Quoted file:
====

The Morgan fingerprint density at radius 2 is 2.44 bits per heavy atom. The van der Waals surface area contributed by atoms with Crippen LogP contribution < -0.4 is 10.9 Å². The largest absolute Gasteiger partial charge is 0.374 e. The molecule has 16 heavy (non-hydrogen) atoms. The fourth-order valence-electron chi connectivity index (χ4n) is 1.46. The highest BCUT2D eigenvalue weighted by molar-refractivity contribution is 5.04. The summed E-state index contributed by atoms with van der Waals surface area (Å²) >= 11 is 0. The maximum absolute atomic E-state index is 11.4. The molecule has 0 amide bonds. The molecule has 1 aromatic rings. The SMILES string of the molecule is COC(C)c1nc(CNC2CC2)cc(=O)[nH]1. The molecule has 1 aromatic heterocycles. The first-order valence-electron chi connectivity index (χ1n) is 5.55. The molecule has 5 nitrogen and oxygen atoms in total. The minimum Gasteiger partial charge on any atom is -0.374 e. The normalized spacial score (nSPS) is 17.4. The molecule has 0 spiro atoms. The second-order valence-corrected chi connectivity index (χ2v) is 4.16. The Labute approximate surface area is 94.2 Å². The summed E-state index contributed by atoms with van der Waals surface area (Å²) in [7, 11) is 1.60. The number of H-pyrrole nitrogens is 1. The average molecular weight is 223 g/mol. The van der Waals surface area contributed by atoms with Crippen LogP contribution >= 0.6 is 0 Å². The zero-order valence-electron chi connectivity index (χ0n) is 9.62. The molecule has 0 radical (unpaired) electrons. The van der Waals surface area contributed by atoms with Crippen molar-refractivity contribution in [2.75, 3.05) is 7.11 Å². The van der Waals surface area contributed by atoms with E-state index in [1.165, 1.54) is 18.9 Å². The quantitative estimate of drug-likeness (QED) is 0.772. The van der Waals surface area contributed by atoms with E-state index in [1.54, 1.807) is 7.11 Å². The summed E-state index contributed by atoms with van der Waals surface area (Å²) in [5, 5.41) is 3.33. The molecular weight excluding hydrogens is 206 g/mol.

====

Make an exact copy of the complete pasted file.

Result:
The Morgan fingerprint density at radius 2 is 2.44 bits per heavy atom. The van der Waals surface area contributed by atoms with Crippen LogP contribution < -0.4 is 10.9 Å². The largest absolute Gasteiger partial charge is 0.374 e. The molecule has 16 heavy (non-hydrogen) atoms. The fourth-order valence-electron chi connectivity index (χ4n) is 1.46. The highest BCUT2D eigenvalue weighted by molar-refractivity contribution is 5.04. The summed E-state index contributed by atoms with van der Waals surface area (Å²) >= 11 is 0. The maximum absolute atomic E-state index is 11.4. The molecule has 0 amide bonds. The molecule has 1 aromatic rings. The SMILES string of the molecule is COC(C)c1nc(CNC2CC2)cc(=O)[nH]1. The molecule has 1 aromatic heterocycles. The first-order valence-electron chi connectivity index (χ1n) is 5.55. The molecule has 5 nitrogen and oxygen atoms in total. The minimum Gasteiger partial charge on any atom is -0.374 e. The normalized spacial score (nSPS) is 17.4. The molecule has 0 spiro atoms. The second-order valence-corrected chi connectivity index (χ2v) is 4.16. The Labute approximate surface area is 94.2 Å². The summed E-state index contributed by atoms with van der Waals surface area (Å²) in [7, 11) is 1.60. The number of H-pyrrole nitrogens is 1. The average molecular weight is 223 g/mol. The van der Waals surface area contributed by atoms with Crippen LogP contribution >= 0.6 is 0 Å². The zero-order valence-electron chi connectivity index (χ0n) is 9.62. The molecule has 0 radical (unpaired) electrons. The van der Waals surface area contributed by atoms with Crippen molar-refractivity contribution in [2.75, 3.05) is 7.11 Å². The van der Waals surface area contributed by atoms with E-state index in [1.165, 1.54) is 18.9 Å². The quantitative estimate of drug-likeness (QED) is 0.772. The van der Waals surface area contributed by atoms with E-state index in [1.54, 1.807) is 7.11 Å². The summed E-state index contributed by atoms with van der Waals surface area (Å²) in [5, 5.41) is 3.33. The molecular weight excluding hydrogens is 206 g/mol.